HL Deb 15 January 1986 vol 469 cc1075-104

3.4 p.m.

Lord Campbell of Alloway rose to call attention to codes of practice as affecting the incidence of legislation; and to move for Papers.

The noble Lord said: My Lords, this Motion calls attention to a situation whereby as a matter of practice, maybe on grounds of administrative convenience, Royal Assent is given to a Bill authorising the Executive to introduce a code of practice before the proposed provisions of that code of practice have been tabled; and so consideration may not be given in either House to which provisions should be embodied in which of the various types of code, the disparate incidence of which has been settled by the judiciary and settled by reference to the construction of the trigger clauses which introduce such codes. In that, the legislative role of Parliament is slighted, and indeed spent, by the time the code is laid for approval or for activation by statutory instrument.

The revisory role of your Lordships' House is hobbled and inhibited. The judiciary, fully conscious that administrative convenience and justice are often not on speaking terms, cannot usurp the role of Parliament even if that role has been pre-empted. A constitutional, a procedural and a legal problem for the certitude of law is infected with incipient erosion, because it is the terms of the trigger clause and not the provisions of the code which are determinative of legal effect. So any assumption that the codes are enforceable, save in the rare, exceptional cases that I shall deal with—save in those cases where the form of the trigger clause so provides—is wholly illusory. Apparent rights either lack legal significance or are subject to unchallengeable discretion.

That state of affairs is a matter of current concern to the Statute Law Society, to my noble friend Lord Renton, its president, and to another distinguished member of that society, that éminence grise of all matters procedural in your Lordships' House, the noble Lord, Lord Henderson of Brompton, at whose suggestion this Motion was tabled. What is to be done about it? Ought there to be some revision of procedures? Ought there to be some form of scrutiny at the drafting stage of Bills; or ought there to be perhaps a committee set up under the authority of the Lord Chancellor of the day which could look at the proposed revisions and the form of the trigger clause proposed and perhaps make recommendations to both Houses of Parliament?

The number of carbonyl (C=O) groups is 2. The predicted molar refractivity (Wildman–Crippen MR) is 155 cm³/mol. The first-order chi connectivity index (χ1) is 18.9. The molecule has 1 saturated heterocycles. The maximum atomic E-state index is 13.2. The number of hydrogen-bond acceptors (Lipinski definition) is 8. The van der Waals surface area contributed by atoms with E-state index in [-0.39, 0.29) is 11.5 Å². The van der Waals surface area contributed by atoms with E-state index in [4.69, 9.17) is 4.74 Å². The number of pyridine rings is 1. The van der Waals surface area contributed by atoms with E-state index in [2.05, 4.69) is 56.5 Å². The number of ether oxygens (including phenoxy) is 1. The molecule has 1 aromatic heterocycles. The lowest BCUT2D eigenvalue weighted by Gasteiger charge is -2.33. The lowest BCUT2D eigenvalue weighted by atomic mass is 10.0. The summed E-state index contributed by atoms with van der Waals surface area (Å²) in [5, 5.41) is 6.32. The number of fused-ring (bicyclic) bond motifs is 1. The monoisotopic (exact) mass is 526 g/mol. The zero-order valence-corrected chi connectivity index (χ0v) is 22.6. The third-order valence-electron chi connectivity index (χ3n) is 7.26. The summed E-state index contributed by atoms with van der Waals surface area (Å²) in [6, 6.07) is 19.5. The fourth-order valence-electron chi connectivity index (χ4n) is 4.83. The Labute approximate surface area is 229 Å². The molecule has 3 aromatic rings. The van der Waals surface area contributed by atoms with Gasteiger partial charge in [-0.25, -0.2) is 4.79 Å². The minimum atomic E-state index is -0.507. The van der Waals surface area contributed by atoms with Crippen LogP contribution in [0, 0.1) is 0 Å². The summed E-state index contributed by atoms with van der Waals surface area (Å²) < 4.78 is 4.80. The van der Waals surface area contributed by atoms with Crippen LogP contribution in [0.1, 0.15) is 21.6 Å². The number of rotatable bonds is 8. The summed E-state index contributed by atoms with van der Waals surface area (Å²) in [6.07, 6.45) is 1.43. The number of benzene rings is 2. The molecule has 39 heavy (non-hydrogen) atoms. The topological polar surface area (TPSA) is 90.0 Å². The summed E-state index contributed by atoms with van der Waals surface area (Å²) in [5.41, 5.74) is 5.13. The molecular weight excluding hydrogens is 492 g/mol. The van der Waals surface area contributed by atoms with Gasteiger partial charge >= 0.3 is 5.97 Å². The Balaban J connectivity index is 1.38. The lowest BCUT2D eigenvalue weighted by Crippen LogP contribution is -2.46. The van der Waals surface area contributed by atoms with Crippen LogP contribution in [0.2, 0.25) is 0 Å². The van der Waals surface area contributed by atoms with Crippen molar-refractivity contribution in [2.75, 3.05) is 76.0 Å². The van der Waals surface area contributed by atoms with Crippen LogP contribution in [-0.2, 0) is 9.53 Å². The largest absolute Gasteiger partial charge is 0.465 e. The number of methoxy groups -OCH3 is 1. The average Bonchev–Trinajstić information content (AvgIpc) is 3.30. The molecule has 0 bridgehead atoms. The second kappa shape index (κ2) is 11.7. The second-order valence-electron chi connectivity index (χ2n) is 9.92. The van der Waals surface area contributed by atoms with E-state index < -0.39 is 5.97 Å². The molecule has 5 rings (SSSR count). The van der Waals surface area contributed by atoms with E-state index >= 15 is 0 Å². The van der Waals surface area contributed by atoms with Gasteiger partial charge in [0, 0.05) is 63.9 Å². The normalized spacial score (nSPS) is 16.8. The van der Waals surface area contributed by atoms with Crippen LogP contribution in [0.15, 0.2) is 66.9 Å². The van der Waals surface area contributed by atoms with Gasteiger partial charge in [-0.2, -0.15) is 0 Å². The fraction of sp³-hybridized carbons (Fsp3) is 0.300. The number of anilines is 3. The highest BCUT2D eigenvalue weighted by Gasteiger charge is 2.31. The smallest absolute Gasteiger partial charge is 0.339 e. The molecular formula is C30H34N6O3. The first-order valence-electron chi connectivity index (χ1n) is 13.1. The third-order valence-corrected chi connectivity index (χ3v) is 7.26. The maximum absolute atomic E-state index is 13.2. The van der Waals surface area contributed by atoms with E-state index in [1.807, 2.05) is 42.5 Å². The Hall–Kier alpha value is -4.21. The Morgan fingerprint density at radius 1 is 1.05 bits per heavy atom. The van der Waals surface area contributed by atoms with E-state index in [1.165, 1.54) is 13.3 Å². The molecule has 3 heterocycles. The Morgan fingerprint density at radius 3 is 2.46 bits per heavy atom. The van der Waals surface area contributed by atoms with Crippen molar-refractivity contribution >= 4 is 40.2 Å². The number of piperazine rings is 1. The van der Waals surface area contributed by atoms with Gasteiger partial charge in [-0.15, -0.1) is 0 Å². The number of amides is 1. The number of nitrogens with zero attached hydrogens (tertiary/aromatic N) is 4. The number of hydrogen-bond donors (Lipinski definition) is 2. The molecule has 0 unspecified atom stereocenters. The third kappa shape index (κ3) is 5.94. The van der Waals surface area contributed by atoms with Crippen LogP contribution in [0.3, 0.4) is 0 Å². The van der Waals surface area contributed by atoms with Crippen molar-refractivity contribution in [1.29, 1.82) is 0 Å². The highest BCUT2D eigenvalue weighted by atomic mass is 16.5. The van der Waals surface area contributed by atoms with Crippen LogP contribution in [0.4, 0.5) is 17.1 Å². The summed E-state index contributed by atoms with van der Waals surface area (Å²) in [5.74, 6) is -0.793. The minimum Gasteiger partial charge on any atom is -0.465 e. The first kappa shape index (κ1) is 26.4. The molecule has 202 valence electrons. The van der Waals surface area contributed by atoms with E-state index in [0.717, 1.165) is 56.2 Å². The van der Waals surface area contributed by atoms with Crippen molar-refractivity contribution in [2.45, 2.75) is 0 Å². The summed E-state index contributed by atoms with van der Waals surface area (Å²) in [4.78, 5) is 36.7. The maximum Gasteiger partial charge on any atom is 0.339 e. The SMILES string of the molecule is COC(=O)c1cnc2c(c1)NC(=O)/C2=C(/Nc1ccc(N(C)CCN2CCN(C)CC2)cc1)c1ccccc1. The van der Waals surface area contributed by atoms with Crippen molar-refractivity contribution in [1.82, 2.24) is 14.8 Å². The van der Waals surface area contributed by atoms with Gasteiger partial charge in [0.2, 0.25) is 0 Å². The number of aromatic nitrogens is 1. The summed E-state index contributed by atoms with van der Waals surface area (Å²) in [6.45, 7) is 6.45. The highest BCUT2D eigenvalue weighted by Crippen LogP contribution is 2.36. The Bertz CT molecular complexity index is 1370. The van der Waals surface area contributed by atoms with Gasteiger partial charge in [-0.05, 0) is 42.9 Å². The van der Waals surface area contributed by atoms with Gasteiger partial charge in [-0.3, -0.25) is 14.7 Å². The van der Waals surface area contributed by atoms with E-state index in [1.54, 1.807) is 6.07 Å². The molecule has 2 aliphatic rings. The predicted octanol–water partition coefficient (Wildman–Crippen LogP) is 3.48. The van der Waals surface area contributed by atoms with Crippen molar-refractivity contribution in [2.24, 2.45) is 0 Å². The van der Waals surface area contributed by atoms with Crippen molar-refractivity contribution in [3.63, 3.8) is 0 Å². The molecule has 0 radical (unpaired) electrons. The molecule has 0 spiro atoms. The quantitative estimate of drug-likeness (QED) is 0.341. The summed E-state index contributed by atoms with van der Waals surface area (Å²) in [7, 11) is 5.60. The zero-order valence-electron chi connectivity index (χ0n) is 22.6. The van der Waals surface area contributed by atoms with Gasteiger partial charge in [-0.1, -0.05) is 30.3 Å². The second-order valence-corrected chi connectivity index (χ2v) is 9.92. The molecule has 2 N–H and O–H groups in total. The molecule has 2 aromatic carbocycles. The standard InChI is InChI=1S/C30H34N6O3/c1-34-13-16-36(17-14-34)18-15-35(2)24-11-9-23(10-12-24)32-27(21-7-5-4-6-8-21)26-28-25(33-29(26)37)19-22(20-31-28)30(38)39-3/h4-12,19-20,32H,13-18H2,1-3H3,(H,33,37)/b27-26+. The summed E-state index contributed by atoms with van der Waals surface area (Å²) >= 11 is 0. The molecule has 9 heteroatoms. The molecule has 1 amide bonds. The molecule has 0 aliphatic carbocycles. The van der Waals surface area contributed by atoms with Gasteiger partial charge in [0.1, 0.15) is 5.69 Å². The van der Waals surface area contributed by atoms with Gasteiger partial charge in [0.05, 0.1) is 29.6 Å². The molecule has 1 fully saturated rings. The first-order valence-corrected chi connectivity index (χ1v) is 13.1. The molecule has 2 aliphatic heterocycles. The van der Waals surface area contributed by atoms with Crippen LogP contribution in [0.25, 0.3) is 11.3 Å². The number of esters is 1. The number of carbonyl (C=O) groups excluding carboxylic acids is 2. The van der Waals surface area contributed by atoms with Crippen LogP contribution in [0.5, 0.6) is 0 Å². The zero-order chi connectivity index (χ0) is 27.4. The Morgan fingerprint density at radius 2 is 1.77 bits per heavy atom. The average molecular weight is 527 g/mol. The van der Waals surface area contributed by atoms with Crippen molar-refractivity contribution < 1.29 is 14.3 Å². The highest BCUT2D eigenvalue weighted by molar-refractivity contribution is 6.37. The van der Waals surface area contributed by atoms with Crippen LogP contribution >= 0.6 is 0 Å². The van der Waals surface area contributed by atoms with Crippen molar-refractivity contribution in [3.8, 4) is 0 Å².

It is upon such questions as those that the noble and learned Lord, Lord Elwyn-Jones, raised the curtain. That was in the debate on the code under the Police and Criminal Evidence Act. The noble and learned Lord was of course primarily directing his mind to Section 67(11) of the Act, a common form and type of trigger clause in current usage. But his observations, which were of great importance and authority, were also of general application. The noble and learned Lord, as one would expect, went straight to the heart of the problem. He contrasted the authority of codes with that of statutes. He questioned the efficacy of remedies available to individual citizens, and he reminded us that reliance upon these codes was representative of a modern and unhealthy trend towards rules of indeterminate status.

There are, so far as I can judge—there are no books on this—five main types of trigger clause with disparate effect, two of which give rise to particular concern. The first which gives rise to concern is the "shall have regard to" type of clause directed to local authorities in the realms of public administrative law. An example of this is the Child Care Act 1980 where the authorities must give consideration to the claims of the wider family, the natural parents, of a child in care. That has been judicially interpreted by no less an authority than the Appellate Committee of your Lordships' House, and therefore, inevitably, is right, as meaning that such persons have no right whatever to be heard and that the code lacks any legal significance". That is the noble and learned Lord, Lord Scarman's, opinion.